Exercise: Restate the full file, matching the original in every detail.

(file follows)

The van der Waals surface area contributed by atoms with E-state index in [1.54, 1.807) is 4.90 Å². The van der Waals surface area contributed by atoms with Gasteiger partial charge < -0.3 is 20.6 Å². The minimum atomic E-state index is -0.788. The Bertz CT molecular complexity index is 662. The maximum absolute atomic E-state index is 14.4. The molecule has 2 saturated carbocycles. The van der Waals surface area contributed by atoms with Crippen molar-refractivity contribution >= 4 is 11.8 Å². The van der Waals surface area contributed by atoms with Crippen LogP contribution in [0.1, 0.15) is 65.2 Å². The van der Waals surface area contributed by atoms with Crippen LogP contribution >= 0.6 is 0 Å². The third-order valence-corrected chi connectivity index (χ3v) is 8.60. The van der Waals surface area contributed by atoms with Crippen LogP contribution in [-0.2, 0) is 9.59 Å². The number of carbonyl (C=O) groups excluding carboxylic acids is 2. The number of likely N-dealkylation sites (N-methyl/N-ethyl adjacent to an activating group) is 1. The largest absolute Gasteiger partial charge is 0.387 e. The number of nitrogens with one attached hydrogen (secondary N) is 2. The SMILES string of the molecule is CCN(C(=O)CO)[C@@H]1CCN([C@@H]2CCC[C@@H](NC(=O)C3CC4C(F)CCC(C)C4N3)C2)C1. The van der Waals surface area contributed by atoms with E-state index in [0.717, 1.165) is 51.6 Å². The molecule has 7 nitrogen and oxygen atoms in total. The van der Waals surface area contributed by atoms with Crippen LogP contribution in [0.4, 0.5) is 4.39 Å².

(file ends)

The van der Waals surface area contributed by atoms with E-state index in [1.54, 1.807) is 4.90 Å². The van der Waals surface area contributed by atoms with Gasteiger partial charge < -0.3 is 20.6 Å². The minimum atomic E-state index is -0.788. The Bertz CT molecular complexity index is 662. The maximum absolute atomic E-state index is 14.4. The molecule has 2 saturated carbocycles. The van der Waals surface area contributed by atoms with Crippen molar-refractivity contribution >= 4 is 11.8 Å². The van der Waals surface area contributed by atoms with Crippen LogP contribution in [0.1, 0.15) is 65.2 Å². The van der Waals surface area contributed by atoms with Crippen LogP contribution >= 0.6 is 0 Å². The third-order valence-corrected chi connectivity index (χ3v) is 8.60. The van der Waals surface area contributed by atoms with Crippen LogP contribution in [-0.2, 0) is 9.59 Å². The number of carbonyl (C=O) groups excluding carboxylic acids is 2. The number of likely N-dealkylation sites (N-methyl/N-ethyl adjacent to an activating group) is 1. The largest absolute Gasteiger partial charge is 0.387 e. The number of nitrogens with one attached hydrogen (secondary N) is 2. The SMILES string of the molecule is CCN(C(=O)CO)[C@@H]1CCN([C@@H]2CCC[C@@H](NC(=O)C3CC4C(F)CCC(C)C4N3)C2)C1. The van der Waals surface area contributed by atoms with E-state index in [0.717, 1.165) is 51.6 Å². The molecule has 7 nitrogen and oxygen atoms in total. The van der Waals surface area contributed by atoms with Crippen LogP contribution in [0.4, 0.5) is 4.39 Å².